KOMPAS.com – Like many Indonesian and foreign visitors to East Nusa Tenggara (NTT) province’s Flores Island, Indonesian travel blogger Kadek Arini is drawn to Komodo National Park as its primary tourist sight and home to the eponymously named Komodo Dragon.
But as an old NTT hand, she soon realized that the island has more to offer than a first-hand view of the deceptively plodding prehistoric giant lizards inhabiting the UNESCO World Heritage Site and the nearby island of Rinca.
“If one fancies a detour as well as alternative to Komodo National Park, or just another place to add interesting memories to the NTT vacation, then Melo Cultural Village is worth a stop,“ Kadek recently told Kompas.com.
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“Melo Cultural Village is noted for its accessibility, as it is located between Komodo National Park and Labuan Bajo, Flores’ largest city. While one can go overland on buses or cars to all three destinations, Melo Village literally hovered above the rest.”
She added that its elevation of 600 meters above sea level gave Melo Village much cooler weather than the lower altitude settlements in coastal areas. The sense of tranquility is then enhanced by the villagers’ warm welcome to visitors.
These include being wreathed in traditional woven cloth, a ritual welcome from the headman in the village’s Rumah Gendang or longhouse, and welcome drinks of sopi palm wine as well as a mixed drink of areca and betel nuts.
The villagers would then show its visitors the Caci dance. Featuring two groups of men with whips,shields and sticks rushing and jumping into Melo village square, much like they have for hundreds of years, the dance speaks volumes about the locals’ collective memory.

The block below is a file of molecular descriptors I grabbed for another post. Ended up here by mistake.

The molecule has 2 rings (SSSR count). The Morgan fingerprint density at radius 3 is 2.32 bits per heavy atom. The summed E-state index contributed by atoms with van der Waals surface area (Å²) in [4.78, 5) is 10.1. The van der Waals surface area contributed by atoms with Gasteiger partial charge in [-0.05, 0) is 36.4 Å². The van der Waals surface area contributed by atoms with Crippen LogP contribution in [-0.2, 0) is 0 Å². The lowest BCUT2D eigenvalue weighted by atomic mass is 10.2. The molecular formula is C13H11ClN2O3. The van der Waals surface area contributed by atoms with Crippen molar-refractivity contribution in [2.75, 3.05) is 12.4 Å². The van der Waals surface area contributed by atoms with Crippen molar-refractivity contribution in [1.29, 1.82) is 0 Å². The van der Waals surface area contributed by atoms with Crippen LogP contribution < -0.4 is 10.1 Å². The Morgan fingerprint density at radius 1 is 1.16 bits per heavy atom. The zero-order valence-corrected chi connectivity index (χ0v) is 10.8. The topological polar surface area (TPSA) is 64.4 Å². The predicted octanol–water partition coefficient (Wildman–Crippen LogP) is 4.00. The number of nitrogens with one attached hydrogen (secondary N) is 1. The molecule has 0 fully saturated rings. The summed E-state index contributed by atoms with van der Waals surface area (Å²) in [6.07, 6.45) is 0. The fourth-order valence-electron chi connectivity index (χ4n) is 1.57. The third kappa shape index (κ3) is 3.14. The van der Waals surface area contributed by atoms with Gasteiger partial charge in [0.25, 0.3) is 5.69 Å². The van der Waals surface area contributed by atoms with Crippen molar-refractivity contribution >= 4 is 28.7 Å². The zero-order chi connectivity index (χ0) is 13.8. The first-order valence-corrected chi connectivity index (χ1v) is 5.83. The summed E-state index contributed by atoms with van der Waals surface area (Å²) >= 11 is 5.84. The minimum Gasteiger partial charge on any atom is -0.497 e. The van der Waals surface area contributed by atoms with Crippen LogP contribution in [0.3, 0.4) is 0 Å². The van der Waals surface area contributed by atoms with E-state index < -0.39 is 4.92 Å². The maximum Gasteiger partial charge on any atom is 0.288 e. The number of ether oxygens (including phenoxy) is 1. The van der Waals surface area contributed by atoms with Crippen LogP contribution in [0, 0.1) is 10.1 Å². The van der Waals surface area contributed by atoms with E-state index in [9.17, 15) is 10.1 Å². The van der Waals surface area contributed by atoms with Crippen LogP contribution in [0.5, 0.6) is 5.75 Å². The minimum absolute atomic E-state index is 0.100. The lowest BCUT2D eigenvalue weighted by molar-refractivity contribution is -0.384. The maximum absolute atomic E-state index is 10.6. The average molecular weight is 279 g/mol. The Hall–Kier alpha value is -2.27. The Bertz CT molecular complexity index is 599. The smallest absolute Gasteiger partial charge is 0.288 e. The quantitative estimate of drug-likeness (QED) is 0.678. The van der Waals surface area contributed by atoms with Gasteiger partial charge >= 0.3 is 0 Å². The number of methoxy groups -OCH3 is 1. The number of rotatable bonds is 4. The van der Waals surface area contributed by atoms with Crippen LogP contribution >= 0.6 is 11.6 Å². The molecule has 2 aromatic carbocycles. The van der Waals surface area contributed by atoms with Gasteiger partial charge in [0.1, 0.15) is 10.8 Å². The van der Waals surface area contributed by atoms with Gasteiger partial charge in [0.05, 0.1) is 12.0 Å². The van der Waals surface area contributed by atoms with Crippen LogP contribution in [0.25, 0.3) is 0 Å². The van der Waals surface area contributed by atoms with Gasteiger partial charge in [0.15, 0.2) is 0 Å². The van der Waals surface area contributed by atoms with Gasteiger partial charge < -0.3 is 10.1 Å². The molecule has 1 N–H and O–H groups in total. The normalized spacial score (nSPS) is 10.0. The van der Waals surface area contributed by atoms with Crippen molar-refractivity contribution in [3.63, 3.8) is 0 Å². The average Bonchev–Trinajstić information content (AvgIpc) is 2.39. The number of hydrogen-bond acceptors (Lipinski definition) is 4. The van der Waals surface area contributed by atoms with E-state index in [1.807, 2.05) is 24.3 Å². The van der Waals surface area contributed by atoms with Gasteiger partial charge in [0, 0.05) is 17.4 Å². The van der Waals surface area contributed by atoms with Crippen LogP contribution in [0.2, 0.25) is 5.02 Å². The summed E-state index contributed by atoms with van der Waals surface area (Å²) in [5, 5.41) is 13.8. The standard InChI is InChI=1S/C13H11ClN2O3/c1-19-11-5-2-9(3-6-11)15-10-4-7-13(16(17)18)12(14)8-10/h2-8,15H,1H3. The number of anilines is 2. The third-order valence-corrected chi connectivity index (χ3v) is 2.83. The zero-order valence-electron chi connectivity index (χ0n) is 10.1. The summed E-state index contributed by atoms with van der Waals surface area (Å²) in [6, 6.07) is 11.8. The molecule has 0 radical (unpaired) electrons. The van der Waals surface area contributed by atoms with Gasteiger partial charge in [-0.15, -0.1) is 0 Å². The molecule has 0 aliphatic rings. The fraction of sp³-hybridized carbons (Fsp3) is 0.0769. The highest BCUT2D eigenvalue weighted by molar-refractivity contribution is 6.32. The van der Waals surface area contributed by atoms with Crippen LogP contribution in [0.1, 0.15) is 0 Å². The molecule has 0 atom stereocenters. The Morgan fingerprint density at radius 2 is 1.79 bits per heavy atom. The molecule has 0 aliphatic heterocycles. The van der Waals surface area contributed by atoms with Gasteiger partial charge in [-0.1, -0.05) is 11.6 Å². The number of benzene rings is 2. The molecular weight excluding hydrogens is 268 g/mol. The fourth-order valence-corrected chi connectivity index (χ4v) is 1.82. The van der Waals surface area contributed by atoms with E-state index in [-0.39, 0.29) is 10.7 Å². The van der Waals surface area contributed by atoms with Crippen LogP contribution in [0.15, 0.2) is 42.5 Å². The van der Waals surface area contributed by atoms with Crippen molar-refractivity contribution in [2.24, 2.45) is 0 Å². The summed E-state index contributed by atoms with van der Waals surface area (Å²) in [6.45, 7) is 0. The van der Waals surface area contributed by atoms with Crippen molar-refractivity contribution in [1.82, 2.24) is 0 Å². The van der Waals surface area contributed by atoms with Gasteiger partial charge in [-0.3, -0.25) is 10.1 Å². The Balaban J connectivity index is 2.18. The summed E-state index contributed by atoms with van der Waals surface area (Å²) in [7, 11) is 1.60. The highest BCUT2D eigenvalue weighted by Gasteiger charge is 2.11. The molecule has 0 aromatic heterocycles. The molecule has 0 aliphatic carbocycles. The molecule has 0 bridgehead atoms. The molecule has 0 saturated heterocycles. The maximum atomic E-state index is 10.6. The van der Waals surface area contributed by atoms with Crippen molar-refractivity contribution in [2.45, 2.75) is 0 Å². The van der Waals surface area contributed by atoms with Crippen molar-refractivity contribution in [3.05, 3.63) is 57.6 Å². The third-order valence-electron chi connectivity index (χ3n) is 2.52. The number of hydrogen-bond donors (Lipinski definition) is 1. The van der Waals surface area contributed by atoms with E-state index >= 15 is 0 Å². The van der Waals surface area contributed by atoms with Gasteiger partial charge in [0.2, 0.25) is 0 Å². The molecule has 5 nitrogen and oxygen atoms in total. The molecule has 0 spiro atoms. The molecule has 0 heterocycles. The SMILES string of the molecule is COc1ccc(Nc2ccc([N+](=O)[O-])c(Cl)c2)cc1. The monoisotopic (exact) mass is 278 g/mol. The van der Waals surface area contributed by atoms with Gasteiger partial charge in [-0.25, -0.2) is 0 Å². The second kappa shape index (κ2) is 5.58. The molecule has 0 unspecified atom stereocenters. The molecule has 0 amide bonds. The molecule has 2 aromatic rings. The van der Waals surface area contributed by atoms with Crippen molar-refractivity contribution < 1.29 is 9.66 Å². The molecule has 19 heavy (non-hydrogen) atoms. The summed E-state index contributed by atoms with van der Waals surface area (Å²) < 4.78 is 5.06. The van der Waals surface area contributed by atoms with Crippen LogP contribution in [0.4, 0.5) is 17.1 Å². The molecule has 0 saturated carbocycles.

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Sporting Tilangga hats that were either wide brimmed or pointed on both ends, the imagery evokes clashes between the indigenous people of NTT and Portuguese traders and soldiers which once encroached on the area in the 16th and 17th centuries.
Yet the dance also contains an element of morality, as the whipping imagery also alludes to a villager who sacrificed his prized buffalo by flaying it and using the skin to save his younger brother.
Moving vigorously in line with the martial origins of the dance, the dancers tried to find weak spots in their opponents’ defense. This element is much the same for Caci Lontong Golo dance to wish for good health, or the Caci Randang Weri Leka to christen a new village.
But a demonstration of intent and a few token blows, quite unlike the lacerations or even the blinding of opponents that once marked the dance, still impressed the audience and leave them spellbound.
“After the Caci Dance, the visitors would join the locals in feasting on the local produce,” Kadek said. “This speaks volumes about their sense of community.” But regardless what one as a traveler would opt for, they are spoiled for choice in NTT.
(Writer: Nabilla Ramadhian | Editor: Kahfi Dirga Cahya)
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